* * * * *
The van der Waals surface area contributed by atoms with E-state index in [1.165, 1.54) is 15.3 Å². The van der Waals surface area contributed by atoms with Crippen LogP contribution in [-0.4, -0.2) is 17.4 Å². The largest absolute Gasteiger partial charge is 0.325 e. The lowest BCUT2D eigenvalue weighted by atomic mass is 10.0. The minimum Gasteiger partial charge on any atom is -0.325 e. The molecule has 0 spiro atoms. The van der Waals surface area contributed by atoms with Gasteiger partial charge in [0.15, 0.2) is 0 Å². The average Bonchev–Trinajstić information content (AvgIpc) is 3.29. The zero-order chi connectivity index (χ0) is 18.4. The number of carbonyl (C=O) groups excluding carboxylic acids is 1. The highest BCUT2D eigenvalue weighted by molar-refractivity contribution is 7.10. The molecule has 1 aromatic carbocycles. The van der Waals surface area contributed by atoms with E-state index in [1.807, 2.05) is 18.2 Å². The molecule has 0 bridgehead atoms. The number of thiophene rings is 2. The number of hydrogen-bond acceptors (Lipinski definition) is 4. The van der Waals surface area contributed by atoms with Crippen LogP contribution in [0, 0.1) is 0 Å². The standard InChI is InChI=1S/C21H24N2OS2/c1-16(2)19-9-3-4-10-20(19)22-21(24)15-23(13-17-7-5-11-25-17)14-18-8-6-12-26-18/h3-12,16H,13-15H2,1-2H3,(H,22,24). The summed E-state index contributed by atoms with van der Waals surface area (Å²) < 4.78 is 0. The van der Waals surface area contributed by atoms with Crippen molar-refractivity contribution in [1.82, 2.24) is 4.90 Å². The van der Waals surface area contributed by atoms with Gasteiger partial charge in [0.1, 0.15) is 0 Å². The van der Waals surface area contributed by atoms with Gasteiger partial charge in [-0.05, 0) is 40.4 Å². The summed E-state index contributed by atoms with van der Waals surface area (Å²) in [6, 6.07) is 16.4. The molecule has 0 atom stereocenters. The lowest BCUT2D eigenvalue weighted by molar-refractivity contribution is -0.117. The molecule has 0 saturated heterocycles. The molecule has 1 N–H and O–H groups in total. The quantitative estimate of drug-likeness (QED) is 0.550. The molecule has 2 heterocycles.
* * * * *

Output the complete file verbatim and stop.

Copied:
The van der Waals surface area contributed by atoms with E-state index in [1.165, 1.54) is 15.3 Å². The van der Waals surface area contributed by atoms with Crippen LogP contribution in [-0.4, -0.2) is 17.4 Å². The largest absolute Gasteiger partial charge is 0.325 e. The lowest BCUT2D eigenvalue weighted by atomic mass is 10.0. The minimum Gasteiger partial charge on any atom is -0.325 e. The molecule has 0 spiro atoms. The van der Waals surface area contributed by atoms with Gasteiger partial charge in [0.15, 0.2) is 0 Å². The average Bonchev–Trinajstić information content (AvgIpc) is 3.29. The zero-order chi connectivity index (χ0) is 18.4. The number of carbonyl (C=O) groups excluding carboxylic acids is 1. The highest BCUT2D eigenvalue weighted by molar-refractivity contribution is 7.10. The molecule has 1 aromatic carbocycles. The van der Waals surface area contributed by atoms with E-state index in [1.807, 2.05) is 18.2 Å². The molecule has 0 bridgehead atoms. The number of thiophene rings is 2. The number of hydrogen-bond acceptors (Lipinski definition) is 4. The van der Waals surface area contributed by atoms with Crippen LogP contribution in [0, 0.1) is 0 Å². The standard InChI is InChI=1S/C21H24N2OS2/c1-16(2)19-9-3-4-10-20(19)22-21(24)15-23(13-17-7-5-11-25-17)14-18-8-6-12-26-18/h3-12,16H,13-15H2,1-2H3,(H,22,24). The summed E-state index contributed by atoms with van der Waals surface area (Å²) < 4.78 is 0. The van der Waals surface area contributed by atoms with Crippen molar-refractivity contribution in [1.82, 2.24) is 4.90 Å². The van der Waals surface area contributed by atoms with Gasteiger partial charge in [0.1, 0.15) is 0 Å². The van der Waals surface area contributed by atoms with Gasteiger partial charge in [-0.05, 0) is 40.4 Å². The summed E-state index contributed by atoms with van der Waals surface area (Å²) in [6, 6.07) is 16.4. The molecule has 0 atom stereocenters. The lowest BCUT2D eigenvalue weighted by molar-refractivity contribution is -0.117. The molecule has 0 saturated heterocycles. The molecule has 1 N–H and O–H groups in total. The quantitative estimate of drug-likeness (QED) is 0.550. The molecule has 2 heterocycles.